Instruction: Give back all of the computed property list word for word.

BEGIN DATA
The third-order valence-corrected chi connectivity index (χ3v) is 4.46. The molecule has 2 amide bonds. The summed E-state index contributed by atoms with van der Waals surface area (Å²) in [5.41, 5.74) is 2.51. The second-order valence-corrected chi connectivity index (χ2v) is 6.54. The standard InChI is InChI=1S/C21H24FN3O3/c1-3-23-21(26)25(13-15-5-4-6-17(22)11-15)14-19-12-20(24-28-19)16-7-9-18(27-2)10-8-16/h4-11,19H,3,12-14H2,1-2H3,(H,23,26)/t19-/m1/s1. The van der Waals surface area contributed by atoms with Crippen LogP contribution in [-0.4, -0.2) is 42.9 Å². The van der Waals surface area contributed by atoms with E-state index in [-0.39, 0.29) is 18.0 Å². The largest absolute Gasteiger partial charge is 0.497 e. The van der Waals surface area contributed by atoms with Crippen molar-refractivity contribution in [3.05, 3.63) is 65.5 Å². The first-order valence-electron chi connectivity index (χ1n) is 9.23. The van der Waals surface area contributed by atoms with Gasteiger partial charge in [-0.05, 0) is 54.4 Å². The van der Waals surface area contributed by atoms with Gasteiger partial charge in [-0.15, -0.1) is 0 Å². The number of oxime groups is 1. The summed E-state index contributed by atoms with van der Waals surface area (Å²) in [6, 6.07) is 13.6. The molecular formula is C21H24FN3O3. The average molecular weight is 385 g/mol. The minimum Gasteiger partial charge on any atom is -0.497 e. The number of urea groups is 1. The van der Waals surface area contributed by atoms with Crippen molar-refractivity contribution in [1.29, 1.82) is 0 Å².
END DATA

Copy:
The third-order valence-corrected chi connectivity index (χ3v) is 4.46. The molecule has 2 amide bonds. The summed E-state index contributed by atoms with van der Waals surface area (Å²) in [5.41, 5.74) is 2.51. The second-order valence-corrected chi connectivity index (χ2v) is 6.54. The standard InChI is InChI=1S/C21H24FN3O3/c1-3-23-21(26)25(13-15-5-4-6-17(22)11-15)14-19-12-20(24-28-19)16-7-9-18(27-2)10-8-16/h4-11,19H,3,12-14H2,1-2H3,(H,23,26)/t19-/m1/s1. The van der Waals surface area contributed by atoms with Crippen LogP contribution in [-0.4, -0.2) is 42.9 Å². The van der Waals surface area contributed by atoms with E-state index in [-0.39, 0.29) is 18.0 Å². The largest absolute Gasteiger partial charge is 0.497 e. The van der Waals surface area contributed by atoms with Crippen molar-refractivity contribution in [3.05, 3.63) is 65.5 Å². The first-order valence-electron chi connectivity index (χ1n) is 9.23. The van der Waals surface area contributed by atoms with Gasteiger partial charge in [-0.05, 0) is 54.4 Å². The van der Waals surface area contributed by atoms with Gasteiger partial charge in [-0.15, -0.1) is 0 Å². The number of oxime groups is 1. The summed E-state index contributed by atoms with van der Waals surface area (Å²) in [6, 6.07) is 13.6. The molecular formula is C21H24FN3O3. The average molecular weight is 385 g/mol. The minimum Gasteiger partial charge on any atom is -0.497 e. The number of urea groups is 1. The van der Waals surface area contributed by atoms with Crippen molar-refractivity contribution in [1.29, 1.82) is 0 Å².